South Shore official: Nat'l Guard needed

CHICAGO Residents in that neighborhood have seen a disturbing rise in violence in their community. And right now, they say they don't believe the city or the police are doing enough to stop the violence.

Mayor Richard M. Daley and Police Superintendent Jody Weis have dismissed the governor's claim that violent crime in Chicago is "out of control." But in the South Shore neighborhood -- arguably the city's deadliest this year -- many residents say the governor is right on:

"Everywhere you look, somebody is getting shot down. It don't make no sense," said Florence Lewis.

The latest murder in South Shore was the high noon homicide Monday of 20-year-old J.R. Steel.

"I don't understand why they shoot my baby. He didn't hurt nobody," said Lewis, victim's mother.

Police report that violent crime is rising faster in South Shore than anywhere in Chicago. Most of the neighborhood is in the 4th or South Chicago Police District, where during the first six months of this year, murders increased 127 percent and aggravated batteries, which include non-fatal shootings, are up nearly 35 percent.

"And they (are) robbing people. They (are) just doing everything. They (are) doing what they want to do. And they are getting away with it," said Fannie Howard, South Shore resident.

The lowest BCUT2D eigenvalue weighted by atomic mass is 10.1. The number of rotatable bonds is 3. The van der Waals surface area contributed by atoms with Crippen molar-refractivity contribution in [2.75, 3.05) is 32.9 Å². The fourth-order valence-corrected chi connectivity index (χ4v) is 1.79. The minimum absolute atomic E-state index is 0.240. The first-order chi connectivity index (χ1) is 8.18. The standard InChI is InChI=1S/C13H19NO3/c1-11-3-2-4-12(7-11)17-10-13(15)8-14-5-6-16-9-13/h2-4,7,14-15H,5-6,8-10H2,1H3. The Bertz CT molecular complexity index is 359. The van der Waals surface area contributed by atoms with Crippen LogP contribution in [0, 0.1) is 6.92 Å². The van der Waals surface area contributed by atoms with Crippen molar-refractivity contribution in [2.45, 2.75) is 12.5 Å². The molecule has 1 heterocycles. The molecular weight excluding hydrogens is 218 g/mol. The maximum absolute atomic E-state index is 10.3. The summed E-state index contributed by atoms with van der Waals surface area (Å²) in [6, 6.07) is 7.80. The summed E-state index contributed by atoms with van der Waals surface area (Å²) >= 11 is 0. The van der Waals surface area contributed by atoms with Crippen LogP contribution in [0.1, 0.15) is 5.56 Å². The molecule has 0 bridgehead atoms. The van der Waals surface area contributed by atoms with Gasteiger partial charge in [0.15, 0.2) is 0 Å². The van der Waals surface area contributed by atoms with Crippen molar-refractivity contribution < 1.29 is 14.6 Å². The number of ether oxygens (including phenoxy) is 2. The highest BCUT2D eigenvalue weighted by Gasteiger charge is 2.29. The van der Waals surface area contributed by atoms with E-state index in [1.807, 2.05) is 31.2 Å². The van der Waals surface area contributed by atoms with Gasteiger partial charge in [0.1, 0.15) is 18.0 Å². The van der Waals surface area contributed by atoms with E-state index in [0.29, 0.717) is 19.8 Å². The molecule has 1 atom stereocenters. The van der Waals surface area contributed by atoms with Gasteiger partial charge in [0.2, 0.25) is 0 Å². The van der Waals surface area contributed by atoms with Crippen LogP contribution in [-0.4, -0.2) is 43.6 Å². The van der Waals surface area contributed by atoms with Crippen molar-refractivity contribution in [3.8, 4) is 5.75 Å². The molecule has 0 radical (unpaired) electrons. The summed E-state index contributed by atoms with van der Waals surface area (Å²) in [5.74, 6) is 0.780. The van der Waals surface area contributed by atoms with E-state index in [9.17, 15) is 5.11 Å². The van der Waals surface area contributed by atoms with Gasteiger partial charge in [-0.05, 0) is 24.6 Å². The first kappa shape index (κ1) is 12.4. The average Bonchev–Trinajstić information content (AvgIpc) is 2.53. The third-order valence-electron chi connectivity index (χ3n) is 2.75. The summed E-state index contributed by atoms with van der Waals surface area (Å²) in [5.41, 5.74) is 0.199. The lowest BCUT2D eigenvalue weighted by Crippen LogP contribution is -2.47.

The gunfire is so frequent during the day that 20-year-old Deangelo Mosely spends most of those hours in the public library branch.

"I come to the library. I feel kind of safe. It ain't too much violence in the library," said Mosely.

Last weekend, Weis led an outdoor roll call near 4th District headquarters, promising to beef up patrols in the area.

"We do need more police, but like I said, the ones we got, they are not doing their job. They just ride," Howard said.

"They don't have enough police to patrol these areas," said Ald. Sandi Jackson.

But Jackson said she wants the superintendent and the mayor to accept Governor Rod Blagojevich's offer to send state police or the National Guard to her ward.

"This is not something that we're going to stand by and allow to happen. So if that means we bring in guys with camouflage for a short period of time, then so be it," Jackson said.

And what worries neighbors most is that the shootings are generating more violence.

"I hope he rot in hell! I hope somebody drive by and shoot him and his momma, too!" Lewis yelled.

Even as ABC7's Charles Thomas conducted the interview with Lewis, young men milled around South Saginaw Avenue, where the victim lived. ABC7 photographer Ken Bedford said he saw a gun tucked in the waistband of one young man.

Police say they are moving specialized gang and gun teams into South Shore Monday night to head off any possible retaliation.

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